The series of articles has begun

Yesterday I posted a comment that I received that the typical response from government related to a reduction in inmates in the jail is to allege how harmful this will be to Blount County’s budget and how the media will be right there with these government officials publishing a series of articles.  Predictably there is another article today and we are seeing the situation described in the comment come to fruition.

A TV station also did a story.  The story didn’t include any of the actual figures and solutions that I provided to the TV station.

Mark Twain is credited with saying “If you don’t read the newspaper, you’re uninformed. If you read the newspaper, you’re mis-informed.”  This same is true for other news sources.

I gave several figures and solutions to resolve the issues related to state inmates being removed from the local jail but the TV station didn’t publish that and instead published the two sentences that sounded the most sensational.  Americans have grow distrustful of media.  I can see why.

This is another comment and view of the media coverage of the jail situation that was sent to me last week.  “All that sheriff does is talk about you in the articles. He doesn’t address the topic at hand, he just passively says he’s doing his job and then goes on a tirade about you.  That writer Joel in all these articles needs to go back to journalism school and learn how to focus his writing on the topics at hand.  He’s just spewing gossip at this point, with very little substance in his pieces.  He’s not writing for the national enquirer about celebrities here, but that seems to be his writing style.  Journalists are now held in similar regards/disdain as lawyers in this country.”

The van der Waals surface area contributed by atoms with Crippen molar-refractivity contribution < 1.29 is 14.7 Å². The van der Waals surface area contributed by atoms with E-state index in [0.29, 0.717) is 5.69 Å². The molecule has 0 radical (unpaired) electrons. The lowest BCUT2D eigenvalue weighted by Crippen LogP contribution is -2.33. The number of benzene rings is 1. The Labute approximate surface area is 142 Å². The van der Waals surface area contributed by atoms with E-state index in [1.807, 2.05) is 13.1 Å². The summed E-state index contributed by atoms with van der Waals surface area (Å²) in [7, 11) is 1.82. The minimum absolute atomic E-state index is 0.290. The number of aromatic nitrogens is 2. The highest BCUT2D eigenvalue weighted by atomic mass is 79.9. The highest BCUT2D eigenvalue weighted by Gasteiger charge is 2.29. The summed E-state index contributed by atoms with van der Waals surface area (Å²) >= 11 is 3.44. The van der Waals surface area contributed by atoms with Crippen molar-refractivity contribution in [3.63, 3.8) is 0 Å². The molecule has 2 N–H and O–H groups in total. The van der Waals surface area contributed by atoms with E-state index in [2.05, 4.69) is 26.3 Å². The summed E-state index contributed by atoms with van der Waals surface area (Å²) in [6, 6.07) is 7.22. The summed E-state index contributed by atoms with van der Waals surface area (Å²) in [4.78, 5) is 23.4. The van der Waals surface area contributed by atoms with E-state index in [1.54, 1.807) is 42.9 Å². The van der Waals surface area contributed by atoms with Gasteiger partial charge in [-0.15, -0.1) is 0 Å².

I recommend the book Stonewalled by Sharyl Attkinson.  Attkinson, a reporter, talks about obstruction, intimidation and harassment tactics from the federal government and the media’s willingness to go along to get along and repeated failures to accurately cover the news.  The situation is similar in Blount County.

Comment on inmate labor in animal shelter and jail and media coverage

Emails and phone calls have been rolling in regarding the jail and possible bias in media coverage of the jail.  This comment was received today, in response to the article in the paper about the Animal Center requesting a budget increase.  People are questioning why it appears that only the state felons were doing the inmate labor.

“That is soooo typical.

It was only the state felons who fed and walked dogs and cleaned kennels who got pulled. And there are no others left in the jail who can do this!

It will end up with a “series” of articles on the awful impact of having fewer inmates in the jail.

So crime and an overcrowded jail are the keys to Blount’s budget?

You depend on crime and state felons to fund your budget and provide labor.

Your 400 “other” inmates can’t/won’t pick up the slack?

The animal shelter can’t find any other inmates in a 400-person facility to clean kennels and walk and feed dogs?”

Note: Comments/statements should not be viewed as total statement of facts.  This includes statements from government officials, that the media parrots and likes to sensationalize.  However, comments from the community do reflect the views and questions of the community.